Months have passed since the dramatic vote for Brexit and now further education colleges are starting to assess the long term effects of this decision on the sector. The good news is that prospects look far from bleak as the country will need more skilled workers.
Prime Minister Theresa May stated recently that Article 50 will not be triggered until the end of March 2017 at the latest. If this indeed does take place on time, we would not expect any enforced changes until 2018 at the earliest. Colleges should start planning now to ensure they are best placed to exploit opportunities to thrive in the sector post-Brexit. We have highlighted a couple of the potential effects:
Slower growth goes hand in hand with education
Although Brexit does not necessarily mean a recession, it is likely that there will be slower growth in the future – a natural response to uncertainty. With this comes a lowering of demand in the employment market: employers will be looking to keep staffing levels lower or constant, while young people will be more cautious of their options and their future career prospects. When these two factors collide, young people traditionally look to fill this employment gap. In need of boosting their skills, they will be looking to engage with full- or part-time education.
More significantly, the Brexit decision also results in major training issues. The vote essentially reforms the workforce environment and adapts the skillset requirements of the population – this will also benefit FE colleges.
Retraining skilled workforces
There is a risk that employers, particularly large multi-national manufacturers, which are dependent on European-wide supply chains, will move their operations abroad or that they will need to build their own supply base within the UK. This uncertainty will mean that skills needs are likely to shift over the coming years. Education and training will support the UK to manage these two scenarios. FE colleges can certainly help address this skills gap and people will need colleges to survive and deal with the changes and uncertainty over the coming years.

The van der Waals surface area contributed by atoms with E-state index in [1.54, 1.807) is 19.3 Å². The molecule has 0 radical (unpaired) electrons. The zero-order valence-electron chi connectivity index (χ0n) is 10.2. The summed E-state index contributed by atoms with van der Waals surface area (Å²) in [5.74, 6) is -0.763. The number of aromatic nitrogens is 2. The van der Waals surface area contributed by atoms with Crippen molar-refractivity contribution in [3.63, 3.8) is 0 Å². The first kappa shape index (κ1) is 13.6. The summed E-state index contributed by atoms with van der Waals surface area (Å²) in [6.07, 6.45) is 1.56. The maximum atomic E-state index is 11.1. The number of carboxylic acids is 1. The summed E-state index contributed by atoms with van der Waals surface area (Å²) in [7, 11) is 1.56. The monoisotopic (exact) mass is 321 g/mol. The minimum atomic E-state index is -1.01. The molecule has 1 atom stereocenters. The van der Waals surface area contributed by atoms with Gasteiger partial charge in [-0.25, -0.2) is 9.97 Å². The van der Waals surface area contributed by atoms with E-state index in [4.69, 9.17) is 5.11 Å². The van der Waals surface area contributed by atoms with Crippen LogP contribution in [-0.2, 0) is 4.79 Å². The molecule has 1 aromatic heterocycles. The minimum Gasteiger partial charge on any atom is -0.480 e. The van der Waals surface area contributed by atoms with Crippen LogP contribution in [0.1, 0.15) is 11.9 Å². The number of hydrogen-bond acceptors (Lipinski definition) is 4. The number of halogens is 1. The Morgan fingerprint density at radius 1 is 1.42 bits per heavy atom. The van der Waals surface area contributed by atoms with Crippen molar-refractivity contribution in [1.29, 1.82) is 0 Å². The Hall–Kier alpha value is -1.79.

Hospitality is likely to be one of the hardest hit industries as a result of a tightening of EU immigration. A possible lower pound could increase tourism into the UK, further increasing the need for training of local hospitality workers to help fill the void left by skilled immigrant workers.
This current period of uncertainty is an opportune moment for colleges to start planning ahead and identifying ways in which they could exploit the prospects arising from Brexit. This can be done in a number of ways, for example, by putting appropriate measures in place to deal with any potential influx in learners for a particular discipline.
It is also important that colleges are at the forefront of people’s minds when they consider the possibility of retraining. Colleges can engage with the public to inform them that they are available to assist with retraining.
In addition, from 2018/19, the Skills Funding Agency (SFA) intends to implement its arrangements for skills devolution and changes to the Adult Education Budget. The SFA states that this is “subject to readiness conditions.” It is therefore paramount that colleges are ready to provide an increased curriculum offering as soon as possible, in order to maximise their chances of securing funding.
Overall, Brexit can open up a wide range of new prospects for all in the FE sector – the above is merely the tip of the iceberg. The key point to remember is that the economy will always benefit from a skilled workforce and, in response, people will always look to meet this demand through training or retraining. All that Brexit serves to do is to increase the desire for education and create a need for new skillsets to help the economy thrive. While there will be a squeeze on immigration, there will be more people than ever needing to train in new skillsets. FE colleges therefore should not only see the darker side of Brexit, but also identify it as an opportunity for their growth.